Silicon Valley has helped hatch all sorts of disruptive new technologies, from robots that can make computer chips, to automated personal assistants, to cars that drive themselves. Now it wants to study what happens when you pay people for doing absolutely nothing.
It sounds crazy, sure. But one of Silicon Valley's most influential venture capitalists thinks the time has come to test the pros and cons of basic income, a controversial scheme under which people are provided with a guaranteed income sufficient to cover basic living expenses whether or not they work.
“I’m fairly confident that at some point in the future, as technology continues to eliminate traditional jobs and massive new wealth gets created, we’re going to see some version of this at a national scale,” Sam Altman, president of the Y Combinator firm, wrote Wednesday in a blog post on the company's website. "Do people sit around and play video games, or do they create new things? Are people happy and fulfilled? Do people, without the fear of not being able to eat, accomplish far more and benefit society far more?”
To answer those and other questions, YC is looking to hire a scientist to conduct a study. They'll give a random sample of people a guaranteed income every month, then see how they end up spending their time. The hope is most people will choose to keep working.
Think about it. If you didn't have to work, what would you do? Netflix on the couch sounds appealing, but in reality would get boring after a week or two.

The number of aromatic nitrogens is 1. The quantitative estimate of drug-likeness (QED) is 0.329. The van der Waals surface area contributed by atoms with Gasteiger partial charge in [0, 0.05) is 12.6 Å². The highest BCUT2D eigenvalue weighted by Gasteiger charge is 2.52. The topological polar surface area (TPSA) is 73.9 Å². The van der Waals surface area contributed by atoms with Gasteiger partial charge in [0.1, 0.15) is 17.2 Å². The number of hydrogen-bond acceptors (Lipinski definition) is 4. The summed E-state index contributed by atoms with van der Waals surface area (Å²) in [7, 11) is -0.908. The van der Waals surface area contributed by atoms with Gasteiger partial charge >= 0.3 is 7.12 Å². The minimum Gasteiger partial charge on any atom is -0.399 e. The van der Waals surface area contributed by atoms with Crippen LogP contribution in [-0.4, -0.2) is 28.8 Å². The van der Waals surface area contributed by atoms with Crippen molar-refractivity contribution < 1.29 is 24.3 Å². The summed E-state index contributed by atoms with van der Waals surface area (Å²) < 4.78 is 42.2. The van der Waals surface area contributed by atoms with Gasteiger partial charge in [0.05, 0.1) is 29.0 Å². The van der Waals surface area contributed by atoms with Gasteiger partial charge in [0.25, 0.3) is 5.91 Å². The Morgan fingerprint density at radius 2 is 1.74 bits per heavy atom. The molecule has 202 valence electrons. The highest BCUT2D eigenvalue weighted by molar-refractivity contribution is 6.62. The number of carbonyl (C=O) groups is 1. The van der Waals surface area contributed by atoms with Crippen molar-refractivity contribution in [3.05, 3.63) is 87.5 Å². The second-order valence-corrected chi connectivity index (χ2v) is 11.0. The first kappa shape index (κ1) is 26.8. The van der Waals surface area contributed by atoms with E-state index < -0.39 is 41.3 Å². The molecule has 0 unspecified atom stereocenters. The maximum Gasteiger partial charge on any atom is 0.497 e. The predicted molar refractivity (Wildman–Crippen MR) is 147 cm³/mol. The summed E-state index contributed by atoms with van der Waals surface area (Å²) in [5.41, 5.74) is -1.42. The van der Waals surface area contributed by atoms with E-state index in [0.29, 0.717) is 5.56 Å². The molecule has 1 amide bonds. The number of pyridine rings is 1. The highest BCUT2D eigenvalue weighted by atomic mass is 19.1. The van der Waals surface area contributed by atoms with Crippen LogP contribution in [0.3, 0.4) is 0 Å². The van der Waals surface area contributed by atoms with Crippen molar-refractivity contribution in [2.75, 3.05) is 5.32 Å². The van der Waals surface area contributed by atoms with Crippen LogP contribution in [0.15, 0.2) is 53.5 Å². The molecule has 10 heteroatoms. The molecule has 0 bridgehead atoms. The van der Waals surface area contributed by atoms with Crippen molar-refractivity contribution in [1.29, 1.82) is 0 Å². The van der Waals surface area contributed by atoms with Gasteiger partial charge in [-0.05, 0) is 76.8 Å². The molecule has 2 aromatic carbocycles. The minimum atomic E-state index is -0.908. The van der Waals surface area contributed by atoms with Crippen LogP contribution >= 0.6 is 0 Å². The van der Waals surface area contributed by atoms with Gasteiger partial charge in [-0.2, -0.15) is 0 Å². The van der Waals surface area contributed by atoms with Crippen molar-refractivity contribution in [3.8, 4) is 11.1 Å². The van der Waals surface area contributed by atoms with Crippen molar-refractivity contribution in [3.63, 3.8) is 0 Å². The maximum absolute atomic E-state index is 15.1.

YC is likely funding this research because its founders have unique expertise on two things: first, just how rapidly technology and automation is progressing, and second, an up-close-and-personal view of how the rapid rise of technology is driving economic inequality.
In Silicon Valley, "high paid engineers and executives are serviced by an increasingly impoverished underclass of precariously employed people with little security or benefits, so they have an up close view of this dynamic of growing inequality," Darian Meacham, a philosophy and ethics professor at the University of West England, Bristol, said in an email to The Huffington Post. "There is also of course the fear that social conflict could lead to government regulation of automation and a slowing of technologies coming to market."
Giving the poor money is a good way to keep them from being destitute. The powerful might want to do that because it's good for the society they live in, but they also might want to do it to avoid a class revolt, since most of the jobs being replaced by machines are low and middle-class jobs, while the people at the top with the more highly skilled jobs continue to be unaffected.
Basic income is a niche idea, but it is embraced across the political spectrum. Conservatives often see it as a way to simplify government by simplifying benefit programs and possibly increasing domestic productivity. On the left, people just generally see giving money to the poor as a good thing.
"No one has the right to come between a person and the resources they need to survive," Karl Widerquist, a basic income expert and political philosophy professor at Gerogetown's Qatar campus, told HuffPost.
But the question remains for YC's researcher to answer: Will people still want to work if they're given an unconditional income?
What do you think of basic income? Cast your vote below.
YC is accepting applications for a basic income researcher until Feb. 15.